Monday Must Haves Pt.2

Again, I'm late to pressing publish on the site.....however, here you go....better late than never:


Lack Of Afro - Back In Business EP
Never knowingly downbeat, multi-instrumentalist Adam Gibbons is one of those prolific producers that you just can't fathom why they aren't huger than huge. Blending familiar elements of Funk, Soul and Jazz and snapping them on to spray on tight breaks and fills, this EP is top quality from start to finish. Lead single Take It Up A Notch has been a mainstay on The Show With No Name, whilst the title track features impressively dexterous wordplay from long time collaborators Wax and Herbal T. It's likely you've heard LoA, you just didn't know you needed him in your life.

For fans of: Kraak and Smaak, Kid Koala, David Holmes, DJ Format

Rae Morris - Someone Out There
It may be slightly too idiosyncratic for some, but as far as beatific pop goes this stands shoulder to shoulder with what's out there. Traditional pop harmonies get whizzed up in the blender, the fat trimmed and some nu-pop smarts stirred in, until only the hook filled goodness remains. Recent cut Atletico typifies Rae's strengths. If Unguarded, Morris' 2014 acclaimed but solemn debut concerned itself with love and longing, Someone Out There focusses on rebirth, a la Reborn (natch), whereas Lower The Tone recalls Bon Ivor's icy electronica. This confident straddling of genres is but another indication to the strength of Rae's writing chops.

For fans of: Fryars, Billie Eillish, Sigrid, Grimes, Lorde, Jamie Woon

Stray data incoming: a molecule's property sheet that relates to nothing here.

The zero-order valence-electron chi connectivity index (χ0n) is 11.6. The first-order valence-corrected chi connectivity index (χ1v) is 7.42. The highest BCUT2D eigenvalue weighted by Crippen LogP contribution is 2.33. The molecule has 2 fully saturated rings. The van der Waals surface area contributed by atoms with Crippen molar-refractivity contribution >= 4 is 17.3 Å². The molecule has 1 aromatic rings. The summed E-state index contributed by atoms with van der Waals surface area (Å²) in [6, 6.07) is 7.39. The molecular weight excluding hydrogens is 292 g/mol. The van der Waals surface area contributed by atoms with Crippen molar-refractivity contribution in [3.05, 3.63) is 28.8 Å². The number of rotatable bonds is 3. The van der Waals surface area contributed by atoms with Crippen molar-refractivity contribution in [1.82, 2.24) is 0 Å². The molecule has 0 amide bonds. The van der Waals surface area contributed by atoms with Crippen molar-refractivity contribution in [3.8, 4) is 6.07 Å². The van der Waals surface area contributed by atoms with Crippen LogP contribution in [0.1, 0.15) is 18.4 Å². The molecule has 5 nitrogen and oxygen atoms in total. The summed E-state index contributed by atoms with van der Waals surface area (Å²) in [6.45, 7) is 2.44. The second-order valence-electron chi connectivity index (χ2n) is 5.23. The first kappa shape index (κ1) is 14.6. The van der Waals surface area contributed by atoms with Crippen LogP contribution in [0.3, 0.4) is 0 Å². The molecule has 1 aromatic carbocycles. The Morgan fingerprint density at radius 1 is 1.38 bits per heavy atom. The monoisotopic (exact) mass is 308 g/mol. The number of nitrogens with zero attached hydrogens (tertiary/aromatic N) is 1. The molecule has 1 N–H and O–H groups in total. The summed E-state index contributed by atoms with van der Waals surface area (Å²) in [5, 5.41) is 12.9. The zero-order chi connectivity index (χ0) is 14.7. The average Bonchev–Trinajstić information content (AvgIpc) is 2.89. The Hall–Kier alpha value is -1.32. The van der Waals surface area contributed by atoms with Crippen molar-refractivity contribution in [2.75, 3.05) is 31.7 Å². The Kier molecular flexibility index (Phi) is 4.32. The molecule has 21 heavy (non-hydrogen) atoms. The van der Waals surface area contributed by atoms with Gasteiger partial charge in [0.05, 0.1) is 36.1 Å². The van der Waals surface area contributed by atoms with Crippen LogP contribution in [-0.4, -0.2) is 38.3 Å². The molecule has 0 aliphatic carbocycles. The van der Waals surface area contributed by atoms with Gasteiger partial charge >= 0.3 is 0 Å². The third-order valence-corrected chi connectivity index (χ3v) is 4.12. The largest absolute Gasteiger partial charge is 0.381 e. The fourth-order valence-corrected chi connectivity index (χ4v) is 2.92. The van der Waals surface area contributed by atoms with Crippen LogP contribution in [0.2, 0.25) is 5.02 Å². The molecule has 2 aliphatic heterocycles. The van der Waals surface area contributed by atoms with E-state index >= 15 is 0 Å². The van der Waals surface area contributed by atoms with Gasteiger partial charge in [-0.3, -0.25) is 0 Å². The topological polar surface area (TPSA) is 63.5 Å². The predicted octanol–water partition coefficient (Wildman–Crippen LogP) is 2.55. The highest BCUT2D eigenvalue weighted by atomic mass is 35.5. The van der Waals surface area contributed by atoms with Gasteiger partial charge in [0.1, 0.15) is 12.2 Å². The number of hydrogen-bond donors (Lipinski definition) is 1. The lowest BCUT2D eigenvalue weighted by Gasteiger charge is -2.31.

No Age - Snares Like A Haircut
This fiery proto-punk from the LA based duo is all snarling urgency and latent energy. Randy Randall and Dean Spunt's 5th longer-player sees them move from Sub Pop to Drag City but while the studios may have changed, the gnarly, ripping squall of noise remains throughout. Spent has gone on record to say that this cut is no frills and back to basics, telling Spin Magazine that this is a straight up rock n roll record. If that's slightly disingenuous the commitment to total abandon is not. Check out the likes of Stuck In The Changer, Secret Swamp and Cruise Control if you require further proof that the boys have knocked it out of the park.
For fans of: Fugazi, White Lung, Quicksand, Black Lips


Phantom Thread
Otherwise known as 'the one where DDL* is gonna quit', Paul Thomas Anderson's latest is pure award-snaffling fare. That it co-stars some homegrown talent in Vicky Krieps make it all the sweeter. It's the 50's and Day-Lewis' dressmaker, Reynolds Woodstock, is quite happy in his high social standing, that is until the strong willed Alma (Krieps) brings home some truth and perspective. Lavish set design and a typically scene chewing turn from Day-Lewis means that critics are falling over themselves to dish out the praise. Is it warranted? Well, like all PTA films, it depends on how obtuse you like your movie going experience to be. Well crafted, visually glorious but also oddly chilly and detached, Phantom Thread is a filmic embodiment of both filmmaker and its star.
Cinema times here


Altered Carbon
Proving to be a touch Marmitey (Vegimite for the Antipodes amongst us) Netflix's latest 'original' borrows liberally from Asimov and Dick and a smattering of the Wachowski's Matrix saga. Adapted from Richard Morgan's cyberpunk novel, Altered Carbon centres on a dystopian near future where human minds are stored in stacks and the bodies (of the recently incarcerated and/or deceased), herein known as sleeves, are used to cheat death. Joel Kinnamen's Takeshi Kovacs is a fearsome assassin, who wakes up 300 years after his sleeve perishes. With authorities keen to shut him down, he's given an option, jail or the solving of the case concerning the murder of the world's wealthiest man. Sure, the writers have gotten bogged down in their own clever-cleverness but this is near perfect sci-fi noir. Excellent world building, design and soundtrack make for an interesting proposition, should a second season be greenlit.
Available to stream on Netflix now.


Shadow Of The Colossus
Another in the spate of HD remakes, this PS2 classic gets a digital buffering and is still just as jaw-dropping as it was back in the day. Roam vast landscapes and take down giant beasts in glorious rendering. Pretty much as you'd expect, only better.
Available on PS4 (Pro) and other formats now.

AraCity Radio